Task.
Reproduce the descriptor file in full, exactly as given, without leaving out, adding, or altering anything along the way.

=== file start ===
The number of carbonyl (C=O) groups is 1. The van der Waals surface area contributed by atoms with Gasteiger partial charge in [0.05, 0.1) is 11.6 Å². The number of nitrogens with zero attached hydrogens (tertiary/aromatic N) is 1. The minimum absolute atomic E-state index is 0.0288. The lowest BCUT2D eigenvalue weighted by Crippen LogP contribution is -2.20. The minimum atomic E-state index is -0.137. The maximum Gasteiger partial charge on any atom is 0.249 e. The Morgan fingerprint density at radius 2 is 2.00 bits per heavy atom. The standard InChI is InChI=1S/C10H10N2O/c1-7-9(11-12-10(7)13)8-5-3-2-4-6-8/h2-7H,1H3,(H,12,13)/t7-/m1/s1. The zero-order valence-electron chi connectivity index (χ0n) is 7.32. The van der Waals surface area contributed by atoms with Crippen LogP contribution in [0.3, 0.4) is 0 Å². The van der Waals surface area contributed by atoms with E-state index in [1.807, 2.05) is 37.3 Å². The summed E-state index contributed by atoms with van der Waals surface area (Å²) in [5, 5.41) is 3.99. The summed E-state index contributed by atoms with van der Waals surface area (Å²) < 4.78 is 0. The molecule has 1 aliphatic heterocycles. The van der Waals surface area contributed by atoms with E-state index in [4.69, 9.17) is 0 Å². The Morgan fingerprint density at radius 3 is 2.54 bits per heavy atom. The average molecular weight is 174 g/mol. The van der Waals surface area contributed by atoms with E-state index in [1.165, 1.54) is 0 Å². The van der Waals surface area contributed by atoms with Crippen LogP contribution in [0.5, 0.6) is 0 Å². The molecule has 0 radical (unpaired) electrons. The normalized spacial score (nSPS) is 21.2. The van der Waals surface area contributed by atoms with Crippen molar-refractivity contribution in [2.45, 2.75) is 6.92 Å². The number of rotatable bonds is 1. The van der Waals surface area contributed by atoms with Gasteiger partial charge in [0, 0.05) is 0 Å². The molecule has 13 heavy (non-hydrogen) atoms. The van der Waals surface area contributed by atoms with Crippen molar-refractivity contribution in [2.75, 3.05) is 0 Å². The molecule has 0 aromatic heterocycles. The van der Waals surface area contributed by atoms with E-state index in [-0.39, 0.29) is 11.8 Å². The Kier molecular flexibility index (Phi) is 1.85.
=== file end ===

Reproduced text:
The number of carbonyl (C=O) groups is 1. The van der Waals surface area contributed by atoms with Gasteiger partial charge in [0.05, 0.1) is 11.6 Å². The number of nitrogens with zero attached hydrogens (tertiary/aromatic N) is 1. The minimum absolute atomic E-state index is 0.0288. The lowest BCUT2D eigenvalue weighted by Crippen LogP contribution is -2.20. The minimum atomic E-state index is -0.137. The maximum Gasteiger partial charge on any atom is 0.249 e. The Morgan fingerprint density at radius 2 is 2.00 bits per heavy atom. The standard InChI is InChI=1S/C10H10N2O/c1-7-9(11-12-10(7)13)8-5-3-2-4-6-8/h2-7H,1H3,(H,12,13)/t7-/m1/s1. The zero-order valence-electron chi connectivity index (χ0n) is 7.32. The van der Waals surface area contributed by atoms with Crippen LogP contribution in [0.3, 0.4) is 0 Å². The van der Waals surface area contributed by atoms with E-state index in [1.807, 2.05) is 37.3 Å². The summed E-state index contributed by atoms with van der Waals surface area (Å²) in [5, 5.41) is 3.99. The summed E-state index contributed by atoms with van der Waals surface area (Å²) < 4.78 is 0. The molecule has 1 aliphatic heterocycles. The van der Waals surface area contributed by atoms with E-state index in [4.69, 9.17) is 0 Å². The Morgan fingerprint density at radius 3 is 2.54 bits per heavy atom. The average molecular weight is 174 g/mol. The van der Waals surface area contributed by atoms with E-state index in [1.165, 1.54) is 0 Å². The van der Waals surface area contributed by atoms with Crippen LogP contribution in [0.5, 0.6) is 0 Å². The molecule has 0 radical (unpaired) electrons. The normalized spacial score (nSPS) is 21.2. The van der Waals surface area contributed by atoms with Crippen molar-refractivity contribution in [2.45, 2.75) is 6.92 Å². The number of rotatable bonds is 1. The van der Waals surface area contributed by atoms with Gasteiger partial charge in [0, 0.05) is 0 Å². The molecule has 13 heavy (non-hydrogen) atoms. The van der Waals surface area contributed by atoms with Crippen molar-refractivity contribution in [2.75, 3.05) is 0 Å². The molecule has 0 aromatic heterocycles. The van der Waals surface area contributed by atoms with E-state index in [-0.39, 0.29) is 11.8 Å². The Kier molecular flexibility index (Phi) is 1.85.